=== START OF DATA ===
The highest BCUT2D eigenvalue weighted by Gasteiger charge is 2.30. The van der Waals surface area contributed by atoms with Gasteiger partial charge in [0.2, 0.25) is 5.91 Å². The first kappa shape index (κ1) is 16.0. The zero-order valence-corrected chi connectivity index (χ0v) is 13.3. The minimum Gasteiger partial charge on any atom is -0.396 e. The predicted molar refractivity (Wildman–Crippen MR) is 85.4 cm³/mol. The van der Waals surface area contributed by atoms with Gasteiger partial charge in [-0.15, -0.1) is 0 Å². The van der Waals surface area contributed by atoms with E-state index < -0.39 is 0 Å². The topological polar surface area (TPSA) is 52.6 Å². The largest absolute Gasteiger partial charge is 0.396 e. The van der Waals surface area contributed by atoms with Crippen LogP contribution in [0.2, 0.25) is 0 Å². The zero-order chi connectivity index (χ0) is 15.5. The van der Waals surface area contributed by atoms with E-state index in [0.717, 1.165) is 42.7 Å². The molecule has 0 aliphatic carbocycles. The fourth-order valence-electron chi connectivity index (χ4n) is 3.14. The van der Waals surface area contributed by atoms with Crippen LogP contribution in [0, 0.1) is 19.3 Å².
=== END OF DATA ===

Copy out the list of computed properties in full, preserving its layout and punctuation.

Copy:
The highest BCUT2D eigenvalue weighted by Gasteiger charge is 2.30. The van der Waals surface area contributed by atoms with Gasteiger partial charge in [0.2, 0.25) is 5.91 Å². The first kappa shape index (κ1) is 16.0. The zero-order valence-corrected chi connectivity index (χ0v) is 13.3. The minimum Gasteiger partial charge on any atom is -0.396 e. The predicted molar refractivity (Wildman–Crippen MR) is 85.4 cm³/mol. The van der Waals surface area contributed by atoms with Gasteiger partial charge in [-0.15, -0.1) is 0 Å². The van der Waals surface area contributed by atoms with E-state index < -0.39 is 0 Å². The topological polar surface area (TPSA) is 52.6 Å². The largest absolute Gasteiger partial charge is 0.396 e. The van der Waals surface area contributed by atoms with Crippen LogP contribution in [0.2, 0.25) is 0 Å². The zero-order chi connectivity index (χ0) is 15.5. The van der Waals surface area contributed by atoms with E-state index in [0.717, 1.165) is 42.7 Å². The molecule has 0 aliphatic carbocycles. The fourth-order valence-electron chi connectivity index (χ4n) is 3.14. The van der Waals surface area contributed by atoms with Crippen LogP contribution in [0, 0.1) is 19.3 Å².